When Twitter announced a few months ago that it would go public, Wall Street and financial investors were abuzz with excitement. Globally, there was also a huge frenzy about this piece of news. What would it be worth? How many stocks would be sold? What would this mean, logistically, for the future of this company, which had hitherto flourished as a privately owned business? After much speculation, Twitter went public on November 7, 2013 with an IPO-initial public offering-of $26 a share.
To understand why Twitter finally decided to become a corporation, it is first necessary to understand the three types of businesses, and their practical differences. Sole proprietorships are owned by one person; partnerships are owned by two ore more people; corporations are legally distinct entities owned by people who have shares in the company. A main difference between the former two and the latter is in regard to liability. Proprietorships and Partnerships have unlimited liability, whereas corporations have limited liability. Consider a company that you at one point invested $10, but unfortunately now has a debt of $100. As a corporation, the maximum amount you can lose is limited to what you invested; you lose $10 and no more, even though the debt is higher. As a proprietorship or partnership however, there is no cap as to how much you must pay. Even if you invested $10, you are liable to pay off the full $100, no matter the means. Though it might seem cruel, creditors are well within their right to go after your personal assets in order to receive their payment.
It seems logical, then, that every company should be a corporation. Not so fast! Corporations may not face the scary reality of unlimited liability, but they are faced with something that every individual loathes, but twofold: double taxation. Not only are they required to pay taxes on revenue, but they then must also pay taxes on income. Thus, the downside to unlimited liability is equal to that of double taxation, thereby preventing one business from having more advantages than the other. An additional detail to note is that the official owners of a corporation are the stockholders. As a result, a publicly held company would lose complete control that it would otherwise have as a proprietorship or partnership.
For quite some time, Twitter succeeded as a privately held company. Yet it determined that it would be able to do even better financially as a corporation. A large demand was evident by the vast amount of people who expressed interest in wanting a piece of the company, figuring that Twitter’s ubiquitous popularity would translate into a valuable investment. In benefitting both parties, a symbiotic relationship through the formation of a corporation would likely result.
What would be the basis for the value of something as amorphous as a website-based company? As Twitter learned early on: advertisements. Twitter facilitated businesses’ abilities of reaching out to new customers. It determined that companies would want to place ads, and it began charging them to do so as a simple way of making a lot of money. Indeed, common folk enjoy using Twitter in order to reach out to friends and family. However, businesses especially reap the benefits it offers by exploiting its ability to reach a large audience. Twitter recognizes how invaluable it is to such companies; it even provides a section devoted to business owners as to how to use the website most efficiently so as to reach out to the maximum number of followers. Thus, by serving the needs of businesses, Twitter ensures that it has users that are willing to pay.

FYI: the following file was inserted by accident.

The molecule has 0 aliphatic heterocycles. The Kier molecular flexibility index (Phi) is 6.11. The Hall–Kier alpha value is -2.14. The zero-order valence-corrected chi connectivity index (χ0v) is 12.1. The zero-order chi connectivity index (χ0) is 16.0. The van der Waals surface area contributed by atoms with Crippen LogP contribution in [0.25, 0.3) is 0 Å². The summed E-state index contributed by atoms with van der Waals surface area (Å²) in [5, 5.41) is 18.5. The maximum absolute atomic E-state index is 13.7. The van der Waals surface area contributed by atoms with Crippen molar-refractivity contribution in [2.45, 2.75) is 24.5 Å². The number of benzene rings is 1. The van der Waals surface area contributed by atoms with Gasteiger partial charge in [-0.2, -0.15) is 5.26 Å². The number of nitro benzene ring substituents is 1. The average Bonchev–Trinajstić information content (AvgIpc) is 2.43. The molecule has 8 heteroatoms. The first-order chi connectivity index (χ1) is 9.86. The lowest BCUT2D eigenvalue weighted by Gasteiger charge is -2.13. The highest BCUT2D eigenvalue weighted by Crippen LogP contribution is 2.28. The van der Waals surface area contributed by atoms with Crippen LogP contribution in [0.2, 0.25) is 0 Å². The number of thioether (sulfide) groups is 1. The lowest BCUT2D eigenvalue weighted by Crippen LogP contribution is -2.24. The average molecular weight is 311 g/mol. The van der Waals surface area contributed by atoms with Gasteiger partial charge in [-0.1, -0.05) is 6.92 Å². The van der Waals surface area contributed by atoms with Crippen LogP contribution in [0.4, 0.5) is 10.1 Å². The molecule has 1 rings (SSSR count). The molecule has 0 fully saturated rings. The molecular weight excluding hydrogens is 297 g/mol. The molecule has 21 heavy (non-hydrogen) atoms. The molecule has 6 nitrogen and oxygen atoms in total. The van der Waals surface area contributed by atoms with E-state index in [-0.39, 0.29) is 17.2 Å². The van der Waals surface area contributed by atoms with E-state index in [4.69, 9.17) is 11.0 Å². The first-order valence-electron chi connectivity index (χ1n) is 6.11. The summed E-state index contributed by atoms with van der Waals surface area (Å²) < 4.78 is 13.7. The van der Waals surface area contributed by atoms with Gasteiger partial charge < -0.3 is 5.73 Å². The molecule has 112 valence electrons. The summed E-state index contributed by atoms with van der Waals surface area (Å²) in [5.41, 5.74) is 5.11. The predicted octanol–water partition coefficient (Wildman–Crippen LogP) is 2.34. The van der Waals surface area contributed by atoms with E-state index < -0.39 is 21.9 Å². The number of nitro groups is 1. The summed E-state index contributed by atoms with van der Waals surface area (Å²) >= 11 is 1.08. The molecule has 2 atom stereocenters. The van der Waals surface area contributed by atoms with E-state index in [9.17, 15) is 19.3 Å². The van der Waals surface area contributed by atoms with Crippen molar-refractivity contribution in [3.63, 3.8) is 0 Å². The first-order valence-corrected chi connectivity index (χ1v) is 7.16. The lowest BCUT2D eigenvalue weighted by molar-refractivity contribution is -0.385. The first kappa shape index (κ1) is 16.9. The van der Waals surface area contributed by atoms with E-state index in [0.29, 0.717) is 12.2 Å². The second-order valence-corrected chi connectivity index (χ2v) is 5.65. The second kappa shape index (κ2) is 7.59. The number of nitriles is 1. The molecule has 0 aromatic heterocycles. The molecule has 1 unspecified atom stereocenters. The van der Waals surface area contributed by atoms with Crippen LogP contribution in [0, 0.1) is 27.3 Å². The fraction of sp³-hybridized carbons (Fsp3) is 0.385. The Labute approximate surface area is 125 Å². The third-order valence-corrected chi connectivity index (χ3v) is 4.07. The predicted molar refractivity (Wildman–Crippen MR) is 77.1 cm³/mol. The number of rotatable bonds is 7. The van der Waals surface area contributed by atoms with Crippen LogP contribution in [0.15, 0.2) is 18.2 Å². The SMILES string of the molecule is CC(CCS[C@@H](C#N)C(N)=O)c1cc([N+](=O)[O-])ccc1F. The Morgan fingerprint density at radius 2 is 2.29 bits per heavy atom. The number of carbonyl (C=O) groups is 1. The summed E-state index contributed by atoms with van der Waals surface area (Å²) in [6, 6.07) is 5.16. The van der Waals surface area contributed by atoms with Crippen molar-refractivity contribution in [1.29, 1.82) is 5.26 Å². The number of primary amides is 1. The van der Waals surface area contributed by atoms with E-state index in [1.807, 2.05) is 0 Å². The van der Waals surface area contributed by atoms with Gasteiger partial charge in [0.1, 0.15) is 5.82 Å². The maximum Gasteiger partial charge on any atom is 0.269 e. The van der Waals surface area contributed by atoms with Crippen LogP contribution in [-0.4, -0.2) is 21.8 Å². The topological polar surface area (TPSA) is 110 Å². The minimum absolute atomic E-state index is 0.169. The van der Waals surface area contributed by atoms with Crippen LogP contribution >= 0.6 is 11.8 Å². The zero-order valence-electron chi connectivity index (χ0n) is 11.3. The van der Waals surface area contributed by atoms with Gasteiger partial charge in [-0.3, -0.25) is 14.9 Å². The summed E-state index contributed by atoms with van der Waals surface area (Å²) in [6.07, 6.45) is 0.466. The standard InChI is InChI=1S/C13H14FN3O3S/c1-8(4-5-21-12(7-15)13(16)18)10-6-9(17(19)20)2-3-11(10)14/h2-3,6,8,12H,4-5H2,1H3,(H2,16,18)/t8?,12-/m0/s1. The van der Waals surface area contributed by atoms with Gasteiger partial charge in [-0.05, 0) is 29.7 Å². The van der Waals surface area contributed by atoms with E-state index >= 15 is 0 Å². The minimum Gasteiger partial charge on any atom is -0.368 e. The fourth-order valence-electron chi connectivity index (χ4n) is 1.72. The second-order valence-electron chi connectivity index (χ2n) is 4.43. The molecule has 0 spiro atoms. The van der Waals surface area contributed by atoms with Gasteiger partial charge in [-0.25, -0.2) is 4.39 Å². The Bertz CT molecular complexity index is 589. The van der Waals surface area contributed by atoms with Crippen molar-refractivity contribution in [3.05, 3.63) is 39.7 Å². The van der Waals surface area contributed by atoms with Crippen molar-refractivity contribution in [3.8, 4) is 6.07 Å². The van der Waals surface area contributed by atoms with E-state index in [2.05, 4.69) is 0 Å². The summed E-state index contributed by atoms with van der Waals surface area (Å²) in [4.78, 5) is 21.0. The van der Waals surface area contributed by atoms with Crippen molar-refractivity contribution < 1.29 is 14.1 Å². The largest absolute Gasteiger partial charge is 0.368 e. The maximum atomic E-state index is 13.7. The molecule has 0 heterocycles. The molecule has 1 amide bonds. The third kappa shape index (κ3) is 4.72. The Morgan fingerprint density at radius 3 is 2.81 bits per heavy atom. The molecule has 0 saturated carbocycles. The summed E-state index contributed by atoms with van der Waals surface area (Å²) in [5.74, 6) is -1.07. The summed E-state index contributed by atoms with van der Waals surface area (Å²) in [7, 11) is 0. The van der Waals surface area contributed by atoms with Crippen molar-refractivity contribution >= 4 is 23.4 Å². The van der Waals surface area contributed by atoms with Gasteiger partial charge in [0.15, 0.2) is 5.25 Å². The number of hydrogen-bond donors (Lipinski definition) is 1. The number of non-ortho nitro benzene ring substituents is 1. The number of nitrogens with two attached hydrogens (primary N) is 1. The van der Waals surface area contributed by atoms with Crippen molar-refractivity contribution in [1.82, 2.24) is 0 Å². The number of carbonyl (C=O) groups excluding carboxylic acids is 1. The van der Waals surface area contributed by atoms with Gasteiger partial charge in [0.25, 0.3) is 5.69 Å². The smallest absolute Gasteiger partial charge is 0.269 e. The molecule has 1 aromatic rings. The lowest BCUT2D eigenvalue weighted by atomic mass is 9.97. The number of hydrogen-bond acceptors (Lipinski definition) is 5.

In the impending days before Twitter went public (an expression meaning that a company becomes a corporation) there was much speculation about the price. People thought that the IPO would be $23-$25, others said $27. The marginal difference of a single dollar may seem petty, but when millions of shares are being sold, these dollars can accumulate. Many felt that for a stock so high in demand, these prices were too conservative. Choosing the right price to start off when selling stocks is critical. If it is too low, the company will not make a lot of money; if it is too high, the company will scare investors away. Determining the ideal price is a complicated science in it of itself, and it requires the Goldilocks principle (not too hot, not too cold, but Just right).
The matter of choosing the right price for a web based company evoked bad memories of the fiasco involving Facebook’s IPO. Facebook overvalued the price of its stock, and for nearly nine consecutive days following its going public, Facebook’s stock price plummeted. An additional problem with its IPO was that there were many technological glitches, causing investors to be unsure if their stock purchases went through (a major cause for concern).
Fortunately, Twitter’s IPO ran smoothly. Its initial price of $26 a share fared well with investors. In fact, people were so excited to buy that at the end of the day, prices soared 73% to $44.90 a share. In total, Twitter raised a staggering $2.1 billion in its IPO, making it the 7th largest ever.
The financial implications of Twitter as a corporation are significant. Other privately owned technology companies might note the success of Twitter, Facebook, and even Google, and consequently choose to become corporations. Not only is inundating the market with so many similar businesses a bad idea, but it also might not be in a particular company’s best interest to change its structure. Corporations might hinder its ability to grow, potentially leading to bankruptcy. People who vividly recall the dot com bubble in the early 2000’s, in which people overvalued website based companies, see history repeating itself. While the long-term effects of Twitter’s IPO are unclear, it is obvious that in the short run, similar companies will benefit.
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